Please take critical note that this butter doesn’t stop at potatoes. On top of yeast rolls, melted over brussels sprouts, or place in pats on top of a casserole dish of dressing right before it finishes off in the oven. Enjoy and have a beautiful Thanksgiving!

Roasted Garlic Butter
Yields 1
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Cook Time
1 hr 15 min
Cook Time
1 hr 15 min
Ingredients
  1. 1/2 cup (1 stick) unsalted butter, softened
  2. 2 heads fresh garlic, tops cut off to expose garlic cloves
  3. 1 tablespoon extra-virgin olive oil
  4. 1 teaspoon kosher salt
Instructions
  1. Pre-heat oven to 375 degrees.
  2. On a large square of aluminum foil, place 1 head of garlic. The garlic head should have the top cut off just enough to expose the cloves, as shown in the picture. Drizzle olive oil over exposed cloves and bring up the corners of foil to create a pouch around the head of garlic. Repeat with the second head of garlic.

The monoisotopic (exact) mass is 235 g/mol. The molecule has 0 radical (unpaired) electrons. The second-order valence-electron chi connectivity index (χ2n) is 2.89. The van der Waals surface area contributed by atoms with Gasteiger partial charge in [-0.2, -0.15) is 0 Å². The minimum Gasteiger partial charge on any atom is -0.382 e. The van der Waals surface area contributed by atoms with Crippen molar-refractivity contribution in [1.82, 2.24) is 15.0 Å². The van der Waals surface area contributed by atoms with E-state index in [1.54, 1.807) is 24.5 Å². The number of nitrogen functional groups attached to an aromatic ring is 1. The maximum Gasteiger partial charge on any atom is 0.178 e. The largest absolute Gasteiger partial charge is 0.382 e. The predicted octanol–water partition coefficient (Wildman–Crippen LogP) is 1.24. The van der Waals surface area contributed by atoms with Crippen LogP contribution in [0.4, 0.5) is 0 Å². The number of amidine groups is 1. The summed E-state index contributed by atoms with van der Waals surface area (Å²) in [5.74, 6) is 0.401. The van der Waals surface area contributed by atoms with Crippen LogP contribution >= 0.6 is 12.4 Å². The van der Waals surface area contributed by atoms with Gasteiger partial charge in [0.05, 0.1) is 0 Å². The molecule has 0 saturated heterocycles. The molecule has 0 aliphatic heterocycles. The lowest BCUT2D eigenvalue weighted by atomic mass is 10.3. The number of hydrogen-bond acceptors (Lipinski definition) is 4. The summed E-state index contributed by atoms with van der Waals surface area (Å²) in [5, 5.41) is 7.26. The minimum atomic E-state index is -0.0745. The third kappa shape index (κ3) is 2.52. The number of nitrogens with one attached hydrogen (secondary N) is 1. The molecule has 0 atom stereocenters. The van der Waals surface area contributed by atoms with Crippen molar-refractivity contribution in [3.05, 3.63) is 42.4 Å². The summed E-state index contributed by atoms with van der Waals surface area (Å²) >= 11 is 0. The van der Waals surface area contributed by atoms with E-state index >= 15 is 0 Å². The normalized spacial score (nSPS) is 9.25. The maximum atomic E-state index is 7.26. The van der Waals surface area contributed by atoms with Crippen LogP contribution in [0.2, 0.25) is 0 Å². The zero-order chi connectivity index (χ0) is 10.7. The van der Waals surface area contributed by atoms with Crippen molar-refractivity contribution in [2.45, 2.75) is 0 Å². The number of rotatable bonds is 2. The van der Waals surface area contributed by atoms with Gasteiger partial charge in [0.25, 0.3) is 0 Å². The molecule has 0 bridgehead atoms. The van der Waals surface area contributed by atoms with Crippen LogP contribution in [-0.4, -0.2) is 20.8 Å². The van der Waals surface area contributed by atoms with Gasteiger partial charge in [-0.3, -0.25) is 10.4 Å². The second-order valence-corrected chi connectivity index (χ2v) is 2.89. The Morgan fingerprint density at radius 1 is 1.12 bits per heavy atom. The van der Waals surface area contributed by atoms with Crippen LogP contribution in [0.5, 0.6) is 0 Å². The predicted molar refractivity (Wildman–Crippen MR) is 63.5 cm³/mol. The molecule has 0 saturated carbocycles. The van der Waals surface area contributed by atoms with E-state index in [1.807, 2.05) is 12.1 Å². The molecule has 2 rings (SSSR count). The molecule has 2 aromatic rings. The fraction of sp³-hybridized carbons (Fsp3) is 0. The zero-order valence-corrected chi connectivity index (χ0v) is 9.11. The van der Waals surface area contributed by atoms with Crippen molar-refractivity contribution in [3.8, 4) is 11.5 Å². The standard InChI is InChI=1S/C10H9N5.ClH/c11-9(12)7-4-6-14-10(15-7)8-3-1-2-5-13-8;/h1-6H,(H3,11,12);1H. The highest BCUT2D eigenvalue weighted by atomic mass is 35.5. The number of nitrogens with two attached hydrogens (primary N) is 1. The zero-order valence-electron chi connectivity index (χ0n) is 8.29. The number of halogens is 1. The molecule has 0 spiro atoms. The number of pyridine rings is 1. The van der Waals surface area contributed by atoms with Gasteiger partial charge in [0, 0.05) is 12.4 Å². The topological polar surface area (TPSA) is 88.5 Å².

3. Place the foil pouches of garlic on a baking sheet and roast for 1 hour.
  4. After an hour, remove garlic from the oven and let cool. Garlic will be golden brown.Once roasted garlic has completely cooled, use a fork to gently remove roasted cloves from their skins.
  5. In a bowl, combine softened butter, roasted garlic cloves, and salt. Mix with a fork, smashing garlic cloves into butter, until fully incorporated.Using a rubber spatula, turn out butter onto an outstretched piece of saran wrap. Roll the butter up in the saran wrap and once fully surrounded, use your hands to form the butter into a log or stick.